Simple steps to identify your audience:
- Use broad demographic data: income, age, gender, location (approximate location is fine).
- Utilize surveys, email lists, client interviews, social media research, third party sources, or other research and data collection methods to identify trends and build client personas.
- If you are in a B2B market then use your sales data, LinkedIn, and other research to identify the size, industry/sector, type, structure, location, and other relevant information about the businesses that you want to target.
- Identify the wants, needs, likes, concerns, and pain points of your prototypical customers.
Once you have identified your customers you can segment your marketing efforts allowing you to target groups within your customer base more effectively by directly appealing to their preferred mode of communication as well as their needs, interests, wants, and pain points.
Use this information to determine the subject matter of your content and the style in which you present it. Writing for a middle-aged male executive will be very different from writing for a teenager – even if you are looking to sell your products to both.
What should you write?
There are many types of content your business can use to engage consumers. Depending on your audience and the medium they prefer, your business writing could include:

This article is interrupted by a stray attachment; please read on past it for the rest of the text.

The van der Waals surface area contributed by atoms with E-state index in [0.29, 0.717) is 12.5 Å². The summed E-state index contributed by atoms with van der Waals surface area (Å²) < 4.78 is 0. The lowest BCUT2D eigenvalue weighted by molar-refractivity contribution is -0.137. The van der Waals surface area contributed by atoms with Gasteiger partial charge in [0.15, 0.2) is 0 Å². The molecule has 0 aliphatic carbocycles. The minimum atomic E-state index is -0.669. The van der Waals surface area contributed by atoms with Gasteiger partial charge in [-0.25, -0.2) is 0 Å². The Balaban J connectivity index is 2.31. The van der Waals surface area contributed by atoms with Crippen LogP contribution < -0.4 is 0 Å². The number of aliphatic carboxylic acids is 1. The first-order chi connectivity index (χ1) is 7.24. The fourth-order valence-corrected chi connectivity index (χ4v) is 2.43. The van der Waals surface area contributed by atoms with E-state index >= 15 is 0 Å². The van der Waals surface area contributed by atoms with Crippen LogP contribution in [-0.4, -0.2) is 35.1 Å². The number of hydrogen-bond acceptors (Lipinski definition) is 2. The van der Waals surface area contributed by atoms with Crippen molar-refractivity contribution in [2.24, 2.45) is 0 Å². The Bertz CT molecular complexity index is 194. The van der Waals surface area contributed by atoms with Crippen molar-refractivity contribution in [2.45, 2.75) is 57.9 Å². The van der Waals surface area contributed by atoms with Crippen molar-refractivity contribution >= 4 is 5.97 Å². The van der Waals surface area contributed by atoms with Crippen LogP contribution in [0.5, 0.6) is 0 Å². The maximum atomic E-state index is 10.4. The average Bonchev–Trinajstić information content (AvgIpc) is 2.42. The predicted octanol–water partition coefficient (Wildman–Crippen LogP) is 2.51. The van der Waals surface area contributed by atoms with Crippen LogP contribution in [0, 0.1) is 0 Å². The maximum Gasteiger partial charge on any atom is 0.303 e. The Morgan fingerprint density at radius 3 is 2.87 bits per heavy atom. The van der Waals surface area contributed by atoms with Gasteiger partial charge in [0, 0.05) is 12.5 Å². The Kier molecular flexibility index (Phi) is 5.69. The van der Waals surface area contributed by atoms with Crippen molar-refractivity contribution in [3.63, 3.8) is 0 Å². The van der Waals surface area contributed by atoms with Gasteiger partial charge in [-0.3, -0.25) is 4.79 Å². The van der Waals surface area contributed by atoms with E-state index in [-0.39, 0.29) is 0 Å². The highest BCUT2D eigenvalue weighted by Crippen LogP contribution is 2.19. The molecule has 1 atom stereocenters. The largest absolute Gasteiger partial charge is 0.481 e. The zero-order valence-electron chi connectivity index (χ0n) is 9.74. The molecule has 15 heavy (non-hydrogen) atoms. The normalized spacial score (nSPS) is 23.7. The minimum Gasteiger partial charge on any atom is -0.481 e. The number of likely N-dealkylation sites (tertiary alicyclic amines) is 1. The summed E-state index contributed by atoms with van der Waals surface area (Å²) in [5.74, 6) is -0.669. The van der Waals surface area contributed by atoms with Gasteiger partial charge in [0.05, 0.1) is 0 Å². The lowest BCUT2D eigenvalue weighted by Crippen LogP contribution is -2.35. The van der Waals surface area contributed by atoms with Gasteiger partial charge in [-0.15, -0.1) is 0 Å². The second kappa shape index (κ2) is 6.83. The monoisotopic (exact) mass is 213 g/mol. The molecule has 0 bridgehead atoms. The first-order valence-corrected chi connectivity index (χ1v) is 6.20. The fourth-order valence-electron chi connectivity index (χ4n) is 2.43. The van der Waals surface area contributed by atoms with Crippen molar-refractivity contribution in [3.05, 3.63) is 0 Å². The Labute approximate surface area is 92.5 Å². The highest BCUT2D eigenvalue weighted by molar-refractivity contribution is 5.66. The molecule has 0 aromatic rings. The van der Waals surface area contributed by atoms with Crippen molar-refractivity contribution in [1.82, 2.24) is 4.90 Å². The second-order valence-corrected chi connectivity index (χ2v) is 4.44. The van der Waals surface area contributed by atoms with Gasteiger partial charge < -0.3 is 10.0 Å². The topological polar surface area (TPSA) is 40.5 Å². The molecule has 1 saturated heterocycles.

According to an article from HubSpot, 55% of visitors spend under 15 seconds on a website, which means you need to ensure that your content is brief, precise, memorable and effective. This is especially true on landing pages, product listings, and home pages.
Blogs are vital components of any digital marketing strategy. Unlike website content, with blogs you generally have far greater creative freedom both in content and presentation. Determine your blog content by analyzing your customer personas, then write the content that is most in line with their likes, wants, interests and common customer questions.
Blogs are also a crucial component in search engine optimization (SEO) because they create relevant keywords and earn valuable backlinks. In fact, “companies who blog receive 97% more links to their website.”